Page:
It does seem a little unfair that EE are getting to launch their 4G network early but while it gives them an advantage at the outset being the only 4G provider, they’re going to find themselves running a network on the wrong frequency with a limited set of handsets as a result. They’ll buy more spectrum in the auction and then spend stupid money running the two alongside each other. This fragmentation happens in the US and it’s a nightmare – you get entire cities with only one operator because the mobile network has been built non-standard and no other operator’s handsets work.
Whatever happens, the rollout of 4G can only be a good thing. Fixed line broadband really has had its day – wireless has virtually limitless possibilities and can provide high speed data connections where laying miles of copper wires or fibre optics just aren’t an option. The only thing that is likely to hold it back is divergence as a result of EE’s early adoption and companies spending stupid money in the spectrum auctions and not having enough cash to invest in building the new networks.
Time for another geek interlude – tel: versus callto:
Taking WAP out of the equation because it’s so old as to be irrelevant, there are two ways to mark up telephone numbers in HTML. The tel: URI (Universal Resource Indicator – it tells your browser what it can expect to find at the destination of your link) is the official standard for marking up telephone numbers whilst callto: is a proprietary URI made popular by Skype and unsurprisingly, Microsoft.
By marking up a telephone number, it makes it easier for visitors to your website to make phone calls from their phones or computers – click on the link and it launches whichever application is set up to handle phone calls. But the problem is, which of the two do you accommodate on your website? Mobile devices are the obvious target because they’re usually going to be mobile phones so tel: would seem to be the obvious choice but it’s not uncommon for people to have Skype phones or another VoIP phone service so callto: support would be useful.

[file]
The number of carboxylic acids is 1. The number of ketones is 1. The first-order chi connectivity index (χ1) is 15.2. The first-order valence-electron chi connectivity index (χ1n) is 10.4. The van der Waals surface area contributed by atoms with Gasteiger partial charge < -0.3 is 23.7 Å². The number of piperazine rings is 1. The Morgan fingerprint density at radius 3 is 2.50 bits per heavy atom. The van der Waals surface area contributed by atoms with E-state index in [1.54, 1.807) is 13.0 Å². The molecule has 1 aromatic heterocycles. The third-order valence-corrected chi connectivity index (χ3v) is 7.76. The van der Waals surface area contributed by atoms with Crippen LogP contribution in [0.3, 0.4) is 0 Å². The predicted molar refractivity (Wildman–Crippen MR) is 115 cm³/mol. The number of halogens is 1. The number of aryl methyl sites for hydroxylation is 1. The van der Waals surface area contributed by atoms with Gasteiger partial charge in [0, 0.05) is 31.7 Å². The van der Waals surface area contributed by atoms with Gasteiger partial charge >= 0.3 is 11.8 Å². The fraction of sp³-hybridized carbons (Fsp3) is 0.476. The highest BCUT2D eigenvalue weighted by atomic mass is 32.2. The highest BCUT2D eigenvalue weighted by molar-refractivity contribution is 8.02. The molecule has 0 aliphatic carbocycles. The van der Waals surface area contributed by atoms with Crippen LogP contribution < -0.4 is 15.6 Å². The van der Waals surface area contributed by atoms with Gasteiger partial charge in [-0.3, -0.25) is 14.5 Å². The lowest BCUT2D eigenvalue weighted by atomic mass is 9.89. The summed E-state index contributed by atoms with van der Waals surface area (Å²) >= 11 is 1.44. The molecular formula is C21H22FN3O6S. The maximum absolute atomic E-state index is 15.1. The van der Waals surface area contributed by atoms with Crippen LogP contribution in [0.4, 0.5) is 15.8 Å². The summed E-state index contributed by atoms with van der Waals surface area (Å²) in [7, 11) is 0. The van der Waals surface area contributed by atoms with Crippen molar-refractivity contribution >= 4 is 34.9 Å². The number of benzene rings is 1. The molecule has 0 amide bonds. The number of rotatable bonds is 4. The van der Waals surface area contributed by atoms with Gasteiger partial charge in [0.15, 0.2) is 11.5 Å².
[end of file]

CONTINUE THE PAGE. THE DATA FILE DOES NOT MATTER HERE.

But you can’t have both so which should you use? Do you encourage standards compliance by using tel: or pander to the embrace and extend ethos of Sky and Microsoft and use callto:? Do you cater for mobile devices with tel: or desktops with callto:?
With the rapid convergence of internet and phones, we need some standards compliance in the major browsers. The last thing we need is a VHS/Betamax or Blueray/HD-DVD battle over telephone number markup standards!
The British government’s ePetitions site has gone live today and failed spectacularly. Even this late in the day it’s still crashing more often than not as it’s not been scaled adequately for the feeding frenzy that was inevitable for its launch. Should have hosted it in a cloud with some other online services that have an annual peak later on in the year and used the latent capacity.
Sorry, should have posted a geek alert.
I’ve signed a few petitions tonight. Obviously I think they’re all important in one way or another otherwise I wouldn’t have signed them but these are my top three so please sign them too!
The reasons why we should have a referendum on membership of the EU are obvious. We’ve given away our sovereignty, our wealth and our resources to the EU. The sooner we’re out of it the better.
The reasons for an English Parliament are similarly obvious. It is a travesty that English still doesn’t have a government of its own and a national insult. England is the last colony of the British Empire, we need to throw off the British yoke and start running our own country for our own benefit.
Reinstating the hereditary peers is something I’ve written about several times. I have always believed it was a regressive step to abolish hereditary peers and the fact the the House of Lords is now full to bursting with politically appointed peers as reward for donations and services rendered backs that belief up. Only hereditary peers can give us the randomness and independence of though that is needed in government.